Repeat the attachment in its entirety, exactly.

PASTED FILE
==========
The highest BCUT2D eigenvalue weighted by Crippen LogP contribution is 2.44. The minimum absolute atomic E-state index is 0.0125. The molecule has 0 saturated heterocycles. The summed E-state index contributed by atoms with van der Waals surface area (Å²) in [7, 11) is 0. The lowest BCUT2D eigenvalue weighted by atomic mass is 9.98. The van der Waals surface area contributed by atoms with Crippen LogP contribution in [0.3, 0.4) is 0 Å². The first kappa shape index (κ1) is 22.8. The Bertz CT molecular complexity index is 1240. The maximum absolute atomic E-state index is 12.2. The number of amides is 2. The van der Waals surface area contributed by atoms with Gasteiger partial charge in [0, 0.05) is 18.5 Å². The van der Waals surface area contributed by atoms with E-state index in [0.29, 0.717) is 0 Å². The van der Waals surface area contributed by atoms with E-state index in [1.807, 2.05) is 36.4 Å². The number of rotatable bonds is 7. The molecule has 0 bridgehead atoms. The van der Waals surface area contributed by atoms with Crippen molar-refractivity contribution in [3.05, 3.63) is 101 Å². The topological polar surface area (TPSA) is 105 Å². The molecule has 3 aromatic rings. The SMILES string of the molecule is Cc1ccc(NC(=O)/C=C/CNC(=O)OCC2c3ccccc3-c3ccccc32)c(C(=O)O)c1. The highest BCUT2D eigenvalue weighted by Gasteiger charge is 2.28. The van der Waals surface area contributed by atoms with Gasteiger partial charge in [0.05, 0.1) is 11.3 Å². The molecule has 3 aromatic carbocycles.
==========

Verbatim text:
The highest BCUT2D eigenvalue weighted by Crippen LogP contribution is 2.44. The minimum absolute atomic E-state index is 0.0125. The molecule has 0 saturated heterocycles. The summed E-state index contributed by atoms with van der Waals surface area (Å²) in [7, 11) is 0. The lowest BCUT2D eigenvalue weighted by atomic mass is 9.98. The van der Waals surface area contributed by atoms with Crippen LogP contribution in [0.3, 0.4) is 0 Å². The first kappa shape index (κ1) is 22.8. The Bertz CT molecular complexity index is 1240. The maximum absolute atomic E-state index is 12.2. The number of amides is 2. The van der Waals surface area contributed by atoms with Gasteiger partial charge in [0, 0.05) is 18.5 Å². The van der Waals surface area contributed by atoms with E-state index in [0.29, 0.717) is 0 Å². The van der Waals surface area contributed by atoms with E-state index in [1.807, 2.05) is 36.4 Å². The number of rotatable bonds is 7. The molecule has 0 bridgehead atoms. The van der Waals surface area contributed by atoms with Crippen molar-refractivity contribution in [3.05, 3.63) is 101 Å². The topological polar surface area (TPSA) is 105 Å². The molecule has 3 aromatic rings. The SMILES string of the molecule is Cc1ccc(NC(=O)/C=C/CNC(=O)OCC2c3ccccc3-c3ccccc32)c(C(=O)O)c1. The highest BCUT2D eigenvalue weighted by Gasteiger charge is 2.28. The van der Waals surface area contributed by atoms with Gasteiger partial charge in [0.05, 0.1) is 11.3 Å². The molecule has 3 aromatic carbocycles.